Breed Kosher Kings?

Discussion in 'DIY / Self Sufficiency' started by Jingles1234, Jun 15, 2017.

  1. Jingles1234

    Jingles1234 Just Hatched

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    Aug 11, 2016
    Hi peeps,

    Our family is raising Kosher Kings from Meyer Hatchery for meat. We are thinking about keeping a breeding pair so that we can start hatching our own eggs. My questions are:

    1. Can you breed KK's or are they the kind that get so fat that they can't breed?
    2. How do we select a pair that would be good for breeding? Fastest growers? Fattest? Best Foragers?

    They're all on pasture, free range at this point (5 weeks old) and there are a few that I'm eye-balling to keep.

    This is our first go-around with meat birds. We're old hat with layers at this point.

    Thanks!!!
     
  2. Egghead_Jr

    Egghead_Jr Overrun With Chickens

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    Oct 16, 2010
    NEK, VT
    Sure you can breed them. The offspring will have more diversity of size than parent stock. Reason for this is they are hybrids. Whenever outcrossing a line or two breeds you get a lot of variation in offspring and must cull ruthlessly to pick out the best very few to breed the following year or you'll be moving backwards.

    I've not read of any weights on the Kosher Kings but assume they are in line with the Freedom Rangers, red or black broilers. These hybrids do not get so large as to flop over or have difficulty breeding. Pretty much chicken size with the only advantage being they mature a little faster than standard breeds. By no means are they even close to Cornish X.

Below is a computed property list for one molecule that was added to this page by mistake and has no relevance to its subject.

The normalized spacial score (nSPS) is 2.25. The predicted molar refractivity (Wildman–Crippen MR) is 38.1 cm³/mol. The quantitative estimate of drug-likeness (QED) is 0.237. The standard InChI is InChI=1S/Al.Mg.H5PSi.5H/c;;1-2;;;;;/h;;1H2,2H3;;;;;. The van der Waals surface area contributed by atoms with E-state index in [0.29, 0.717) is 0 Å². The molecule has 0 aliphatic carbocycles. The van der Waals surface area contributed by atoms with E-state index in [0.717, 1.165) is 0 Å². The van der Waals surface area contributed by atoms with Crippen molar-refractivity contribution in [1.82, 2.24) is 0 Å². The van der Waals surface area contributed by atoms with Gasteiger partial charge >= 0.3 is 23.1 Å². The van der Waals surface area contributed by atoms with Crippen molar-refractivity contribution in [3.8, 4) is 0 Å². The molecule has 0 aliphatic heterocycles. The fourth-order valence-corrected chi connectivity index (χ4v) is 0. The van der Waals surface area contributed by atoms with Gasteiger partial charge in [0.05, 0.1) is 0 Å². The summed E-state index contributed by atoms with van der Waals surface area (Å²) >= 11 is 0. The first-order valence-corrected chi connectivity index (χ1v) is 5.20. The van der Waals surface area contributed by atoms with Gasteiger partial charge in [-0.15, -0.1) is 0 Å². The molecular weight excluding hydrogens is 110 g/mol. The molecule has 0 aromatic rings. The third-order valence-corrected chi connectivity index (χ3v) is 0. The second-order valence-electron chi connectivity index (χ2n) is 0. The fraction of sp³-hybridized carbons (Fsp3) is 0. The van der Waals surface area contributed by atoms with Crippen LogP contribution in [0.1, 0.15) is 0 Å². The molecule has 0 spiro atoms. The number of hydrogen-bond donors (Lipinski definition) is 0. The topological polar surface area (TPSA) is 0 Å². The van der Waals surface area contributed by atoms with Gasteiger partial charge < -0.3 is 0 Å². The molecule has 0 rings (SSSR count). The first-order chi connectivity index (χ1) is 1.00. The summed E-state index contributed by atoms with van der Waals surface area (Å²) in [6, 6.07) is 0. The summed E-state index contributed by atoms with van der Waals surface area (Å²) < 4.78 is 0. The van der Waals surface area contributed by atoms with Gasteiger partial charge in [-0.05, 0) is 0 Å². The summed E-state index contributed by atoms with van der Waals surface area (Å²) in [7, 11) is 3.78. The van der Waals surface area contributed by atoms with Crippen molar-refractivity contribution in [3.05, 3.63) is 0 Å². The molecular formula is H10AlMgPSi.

The largest birds at 8 weeks to time of butcher, I'd assume slaughter would be 14 to 15 weeks, are the birds you want to choose breeder stock from. Find the largest male with widest back that stays wide full length. Size alone has some value but the body structure has more. Meaning if it's your third or fourth largest male with excellent body conformation then use that to breed forward rather than a male with V shaped body that happens to be larger. Females should have full breasts, wide set tails and good size. Save aside as many females as you think you'll need. Don't breed so so birds just to have more breeders, be picky as this is your flock foundation. It's better to hatch every egg from one or two excellent hens than a large batch of eggs from 6 so so parents.

    Here's an excellent article from the Livestock Conservancy, read that carefully and choose your breeders accordingly:

    https://livestockconservancy.org/images/uploads/docs/ALBCchicken_assessment-1.pdf
     
    NorthTexasWink likes this.

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